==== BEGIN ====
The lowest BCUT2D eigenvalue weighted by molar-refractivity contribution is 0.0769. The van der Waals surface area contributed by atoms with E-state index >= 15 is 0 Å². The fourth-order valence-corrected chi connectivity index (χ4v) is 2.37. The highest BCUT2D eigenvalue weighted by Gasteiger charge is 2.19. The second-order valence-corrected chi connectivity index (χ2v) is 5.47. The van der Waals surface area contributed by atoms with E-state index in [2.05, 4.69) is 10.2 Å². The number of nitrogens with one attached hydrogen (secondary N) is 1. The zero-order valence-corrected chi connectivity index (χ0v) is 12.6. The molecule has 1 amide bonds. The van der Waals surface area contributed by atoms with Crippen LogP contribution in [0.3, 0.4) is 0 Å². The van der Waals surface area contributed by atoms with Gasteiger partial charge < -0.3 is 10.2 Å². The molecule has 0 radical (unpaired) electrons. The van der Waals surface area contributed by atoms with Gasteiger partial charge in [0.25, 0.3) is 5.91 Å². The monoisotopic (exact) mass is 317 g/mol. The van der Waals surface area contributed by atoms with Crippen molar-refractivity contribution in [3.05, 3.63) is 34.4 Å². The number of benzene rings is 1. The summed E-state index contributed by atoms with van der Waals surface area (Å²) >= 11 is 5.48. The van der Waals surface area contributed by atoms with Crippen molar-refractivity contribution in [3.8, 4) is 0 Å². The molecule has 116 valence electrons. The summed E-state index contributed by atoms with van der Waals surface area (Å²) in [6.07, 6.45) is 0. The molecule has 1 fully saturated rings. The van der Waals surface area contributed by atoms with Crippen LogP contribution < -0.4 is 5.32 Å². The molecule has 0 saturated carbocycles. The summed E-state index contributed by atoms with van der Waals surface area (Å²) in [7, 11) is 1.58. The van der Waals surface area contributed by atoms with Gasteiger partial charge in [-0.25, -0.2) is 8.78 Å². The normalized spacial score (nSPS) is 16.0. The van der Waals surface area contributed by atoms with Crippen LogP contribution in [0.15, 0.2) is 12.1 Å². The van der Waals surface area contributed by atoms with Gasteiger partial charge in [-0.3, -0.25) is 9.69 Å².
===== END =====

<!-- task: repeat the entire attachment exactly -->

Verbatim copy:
The lowest BCUT2D eigenvalue weighted by molar-refractivity contribution is 0.0769. The van der Waals surface area contributed by atoms with E-state index >= 15 is 0 Å². The fourth-order valence-corrected chi connectivity index (χ4v) is 2.37. The highest BCUT2D eigenvalue weighted by Gasteiger charge is 2.19. The second-order valence-corrected chi connectivity index (χ2v) is 5.47. The van der Waals surface area contributed by atoms with E-state index in [2.05, 4.69) is 10.2 Å². The number of nitrogens with one attached hydrogen (secondary N) is 1. The zero-order valence-corrected chi connectivity index (χ0v) is 12.6. The molecule has 1 amide bonds. The van der Waals surface area contributed by atoms with Crippen LogP contribution in [0.3, 0.4) is 0 Å². The van der Waals surface area contributed by atoms with Gasteiger partial charge < -0.3 is 10.2 Å². The molecule has 0 radical (unpaired) electrons. The van der Waals surface area contributed by atoms with Gasteiger partial charge in [0.25, 0.3) is 5.91 Å². The monoisotopic (exact) mass is 317 g/mol. The van der Waals surface area contributed by atoms with Crippen molar-refractivity contribution in [3.05, 3.63) is 34.4 Å². The number of benzene rings is 1. The summed E-state index contributed by atoms with van der Waals surface area (Å²) >= 11 is 5.48. The van der Waals surface area contributed by atoms with Crippen molar-refractivity contribution in [3.8, 4) is 0 Å². The molecule has 116 valence electrons. The summed E-state index contributed by atoms with van der Waals surface area (Å²) in [6.07, 6.45) is 0. The molecule has 1 fully saturated rings. The van der Waals surface area contributed by atoms with Crippen LogP contribution < -0.4 is 5.32 Å². The molecule has 0 saturated carbocycles. The summed E-state index contributed by atoms with van der Waals surface area (Å²) in [7, 11) is 1.58. The van der Waals surface area contributed by atoms with Gasteiger partial charge in [-0.25, -0.2) is 8.78 Å². The normalized spacial score (nSPS) is 16.0. The van der Waals surface area contributed by atoms with Crippen LogP contribution in [0.15, 0.2) is 12.1 Å². The van der Waals surface area contributed by atoms with Gasteiger partial charge in [-0.3, -0.25) is 9.69 Å².